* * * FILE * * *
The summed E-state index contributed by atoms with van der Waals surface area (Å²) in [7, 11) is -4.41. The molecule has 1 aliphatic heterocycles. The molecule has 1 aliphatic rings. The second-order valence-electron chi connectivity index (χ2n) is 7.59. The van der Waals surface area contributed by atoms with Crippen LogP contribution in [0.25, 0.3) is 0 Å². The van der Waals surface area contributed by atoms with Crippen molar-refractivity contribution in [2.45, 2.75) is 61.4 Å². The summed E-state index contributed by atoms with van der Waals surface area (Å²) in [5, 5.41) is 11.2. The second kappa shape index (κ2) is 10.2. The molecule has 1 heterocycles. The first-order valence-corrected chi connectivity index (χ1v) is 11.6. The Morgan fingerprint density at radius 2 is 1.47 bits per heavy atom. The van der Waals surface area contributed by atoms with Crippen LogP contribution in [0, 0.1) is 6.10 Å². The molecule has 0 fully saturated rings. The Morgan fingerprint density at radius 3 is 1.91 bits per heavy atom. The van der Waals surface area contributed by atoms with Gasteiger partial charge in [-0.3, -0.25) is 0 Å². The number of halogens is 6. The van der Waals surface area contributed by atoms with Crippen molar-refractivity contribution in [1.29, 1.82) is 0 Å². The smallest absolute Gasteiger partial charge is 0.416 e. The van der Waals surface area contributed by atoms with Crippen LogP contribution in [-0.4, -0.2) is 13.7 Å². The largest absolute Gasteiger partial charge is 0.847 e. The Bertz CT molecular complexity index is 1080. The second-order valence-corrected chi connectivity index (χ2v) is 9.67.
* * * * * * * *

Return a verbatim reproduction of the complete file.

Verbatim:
The summed E-state index contributed by atoms with van der Waals surface area (Å²) in [7, 11) is -4.41. The molecule has 1 aliphatic heterocycles. The molecule has 1 aliphatic rings. The second-order valence-electron chi connectivity index (χ2n) is 7.59. The van der Waals surface area contributed by atoms with Crippen LogP contribution in [0.25, 0.3) is 0 Å². The van der Waals surface area contributed by atoms with Crippen molar-refractivity contribution in [2.45, 2.75) is 61.4 Å². The summed E-state index contributed by atoms with van der Waals surface area (Å²) in [5, 5.41) is 11.2. The second kappa shape index (κ2) is 10.2. The molecule has 1 heterocycles. The first-order valence-corrected chi connectivity index (χ1v) is 11.6. The Morgan fingerprint density at radius 2 is 1.47 bits per heavy atom. The van der Waals surface area contributed by atoms with Crippen LogP contribution in [0, 0.1) is 6.10 Å². The molecule has 0 fully saturated rings. The Morgan fingerprint density at radius 3 is 1.91 bits per heavy atom. The van der Waals surface area contributed by atoms with Gasteiger partial charge in [-0.3, -0.25) is 0 Å². The number of halogens is 6. The van der Waals surface area contributed by atoms with Crippen molar-refractivity contribution in [1.29, 1.82) is 0 Å². The smallest absolute Gasteiger partial charge is 0.416 e. The van der Waals surface area contributed by atoms with Crippen LogP contribution in [-0.4, -0.2) is 13.7 Å². The largest absolute Gasteiger partial charge is 0.847 e. The Bertz CT molecular complexity index is 1080. The second-order valence-corrected chi connectivity index (χ2v) is 9.67.